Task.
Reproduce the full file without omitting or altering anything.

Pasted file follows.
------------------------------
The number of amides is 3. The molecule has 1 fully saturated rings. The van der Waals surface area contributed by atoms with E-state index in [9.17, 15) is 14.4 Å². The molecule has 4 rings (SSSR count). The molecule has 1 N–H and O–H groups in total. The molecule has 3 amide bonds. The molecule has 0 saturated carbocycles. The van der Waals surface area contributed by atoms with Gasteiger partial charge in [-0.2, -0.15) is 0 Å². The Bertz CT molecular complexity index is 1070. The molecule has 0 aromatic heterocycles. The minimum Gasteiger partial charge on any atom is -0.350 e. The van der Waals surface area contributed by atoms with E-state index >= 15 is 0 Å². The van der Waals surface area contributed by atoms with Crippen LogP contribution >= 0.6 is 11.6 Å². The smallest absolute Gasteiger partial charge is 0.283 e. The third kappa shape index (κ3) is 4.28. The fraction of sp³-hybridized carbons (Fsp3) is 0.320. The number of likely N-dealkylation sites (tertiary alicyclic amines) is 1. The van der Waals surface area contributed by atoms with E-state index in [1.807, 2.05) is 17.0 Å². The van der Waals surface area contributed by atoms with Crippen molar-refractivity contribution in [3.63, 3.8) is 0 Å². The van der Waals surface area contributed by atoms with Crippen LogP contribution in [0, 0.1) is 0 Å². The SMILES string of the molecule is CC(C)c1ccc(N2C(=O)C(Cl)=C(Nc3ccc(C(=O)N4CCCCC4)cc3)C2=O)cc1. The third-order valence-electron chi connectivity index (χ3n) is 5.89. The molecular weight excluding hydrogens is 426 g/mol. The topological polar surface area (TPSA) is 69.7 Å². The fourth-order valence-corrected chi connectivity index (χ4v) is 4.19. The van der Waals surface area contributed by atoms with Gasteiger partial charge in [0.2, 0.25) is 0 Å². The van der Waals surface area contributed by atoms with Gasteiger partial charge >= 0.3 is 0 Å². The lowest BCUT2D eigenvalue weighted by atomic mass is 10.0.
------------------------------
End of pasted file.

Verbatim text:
The number of amides is 3. The molecule has 1 fully saturated rings. The van der Waals surface area contributed by atoms with E-state index in [9.17, 15) is 14.4 Å². The molecule has 4 rings (SSSR count). The molecule has 1 N–H and O–H groups in total. The molecule has 3 amide bonds. The molecule has 0 saturated carbocycles. The van der Waals surface area contributed by atoms with Gasteiger partial charge in [-0.2, -0.15) is 0 Å². The Bertz CT molecular complexity index is 1070. The molecule has 0 aromatic heterocycles. The minimum Gasteiger partial charge on any atom is -0.350 e. The van der Waals surface area contributed by atoms with E-state index >= 15 is 0 Å². The van der Waals surface area contributed by atoms with Crippen LogP contribution >= 0.6 is 11.6 Å². The smallest absolute Gasteiger partial charge is 0.283 e. The third kappa shape index (κ3) is 4.28. The fraction of sp³-hybridized carbons (Fsp3) is 0.320. The number of likely N-dealkylation sites (tertiary alicyclic amines) is 1. The van der Waals surface area contributed by atoms with E-state index in [1.807, 2.05) is 17.0 Å². The van der Waals surface area contributed by atoms with Crippen molar-refractivity contribution in [3.63, 3.8) is 0 Å². The van der Waals surface area contributed by atoms with Crippen LogP contribution in [0, 0.1) is 0 Å². The SMILES string of the molecule is CC(C)c1ccc(N2C(=O)C(Cl)=C(Nc3ccc(C(=O)N4CCCCC4)cc3)C2=O)cc1. The third-order valence-electron chi connectivity index (χ3n) is 5.89. The molecular weight excluding hydrogens is 426 g/mol. The topological polar surface area (TPSA) is 69.7 Å². The fourth-order valence-corrected chi connectivity index (χ4v) is 4.19. The van der Waals surface area contributed by atoms with Gasteiger partial charge in [0.2, 0.25) is 0 Å². The van der Waals surface area contributed by atoms with Gasteiger partial charge >= 0.3 is 0 Å². The lowest BCUT2D eigenvalue weighted by atomic mass is 10.0.